Derek Schloss has seen his company benefit from task tracking and prioritization. The co-founder and CEO of Cowbucker, which manufactures and sells hats, Mr. Schloss went through RAIN's 16-week program last year. The “track everything” mantra was drilled into his head, and it's changed the way he runs his company, he says. “The KPIs help us make better decisions and stay on track to achieve our goals.”
Since completing the RAIN program, Mr. Schloss has set up daily standup meetings for his entire team and built a dashboard to track activities and their expected outcomes. “There are 100 little projects we need to keep track of,” he says. By monitoring metrics tracked by the dashboard, he's able to accurately gauge the value of time spent on different activities rather than just going on instinct.
Demonstrating strong project management discipline also can impress stakeholders and investors who want proof that a company is delivering on its promises, says Brett Bernstein, founder and CEO of Gatsby, Los Angeles, California, USA. The marketing platform identifies and introduces companies to their most influential customers based on customers’ online behavior. Last July, Mr. Bernstein was accepted into Acceleprise, an accelerator in San Francisco, California that focuses on software-as-a-service and business-to-business tech startups.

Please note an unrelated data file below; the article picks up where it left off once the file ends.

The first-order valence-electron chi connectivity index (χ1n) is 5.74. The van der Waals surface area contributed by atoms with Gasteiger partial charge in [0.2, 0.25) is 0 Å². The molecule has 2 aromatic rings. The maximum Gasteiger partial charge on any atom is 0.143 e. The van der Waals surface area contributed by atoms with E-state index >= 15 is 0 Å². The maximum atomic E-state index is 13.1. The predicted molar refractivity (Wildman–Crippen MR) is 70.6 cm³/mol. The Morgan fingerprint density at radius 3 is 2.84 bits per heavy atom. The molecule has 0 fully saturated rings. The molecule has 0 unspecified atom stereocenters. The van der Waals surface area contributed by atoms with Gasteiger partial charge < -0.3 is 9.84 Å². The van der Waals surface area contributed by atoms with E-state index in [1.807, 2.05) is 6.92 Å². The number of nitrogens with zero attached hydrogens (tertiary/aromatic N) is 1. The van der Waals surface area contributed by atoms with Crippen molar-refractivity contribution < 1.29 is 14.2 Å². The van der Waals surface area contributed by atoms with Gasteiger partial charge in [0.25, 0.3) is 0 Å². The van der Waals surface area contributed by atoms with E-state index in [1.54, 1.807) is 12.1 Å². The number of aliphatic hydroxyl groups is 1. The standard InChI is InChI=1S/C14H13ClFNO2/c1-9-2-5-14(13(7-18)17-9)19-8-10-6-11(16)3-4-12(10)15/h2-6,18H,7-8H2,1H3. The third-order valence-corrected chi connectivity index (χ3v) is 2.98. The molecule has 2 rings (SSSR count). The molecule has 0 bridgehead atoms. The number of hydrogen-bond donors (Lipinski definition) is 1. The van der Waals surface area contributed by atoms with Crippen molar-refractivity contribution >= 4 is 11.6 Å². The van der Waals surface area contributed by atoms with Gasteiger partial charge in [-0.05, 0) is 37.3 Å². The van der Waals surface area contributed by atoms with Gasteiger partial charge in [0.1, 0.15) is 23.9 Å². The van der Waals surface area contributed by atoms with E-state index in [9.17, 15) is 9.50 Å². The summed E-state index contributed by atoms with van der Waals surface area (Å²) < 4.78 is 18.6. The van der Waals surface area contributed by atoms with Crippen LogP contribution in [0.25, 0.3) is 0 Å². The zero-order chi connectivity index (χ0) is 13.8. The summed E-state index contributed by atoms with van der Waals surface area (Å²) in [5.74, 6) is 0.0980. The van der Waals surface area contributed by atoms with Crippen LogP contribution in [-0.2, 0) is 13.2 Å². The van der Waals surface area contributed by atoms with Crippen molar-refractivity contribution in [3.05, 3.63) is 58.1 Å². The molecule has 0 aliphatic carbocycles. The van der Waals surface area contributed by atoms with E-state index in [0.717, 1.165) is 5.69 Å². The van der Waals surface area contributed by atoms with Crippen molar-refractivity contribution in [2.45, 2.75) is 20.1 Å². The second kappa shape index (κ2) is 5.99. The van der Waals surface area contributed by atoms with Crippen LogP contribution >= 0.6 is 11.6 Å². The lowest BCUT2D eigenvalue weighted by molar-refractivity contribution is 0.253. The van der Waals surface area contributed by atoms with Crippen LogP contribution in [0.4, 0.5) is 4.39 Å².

From day one, Mr. Bernstein's mentors required him to adhere to basic project management practices. These included setting weekly goals, prioritizing tasks and identifying risks. “Being held accountable forced me to do things I might not have made time for before,” he says.
These practices led him to make a tough staffing decision early on. After Mr. Bernstein realized one of his key development team members wasn't communicating or holding his own team members accountable, he made the decision to fire the employee. “In the past I just chalked it up to a different way of doing things,” Mr. Bernstein says. “But after going through the accelerator, I realized we needed a better system.”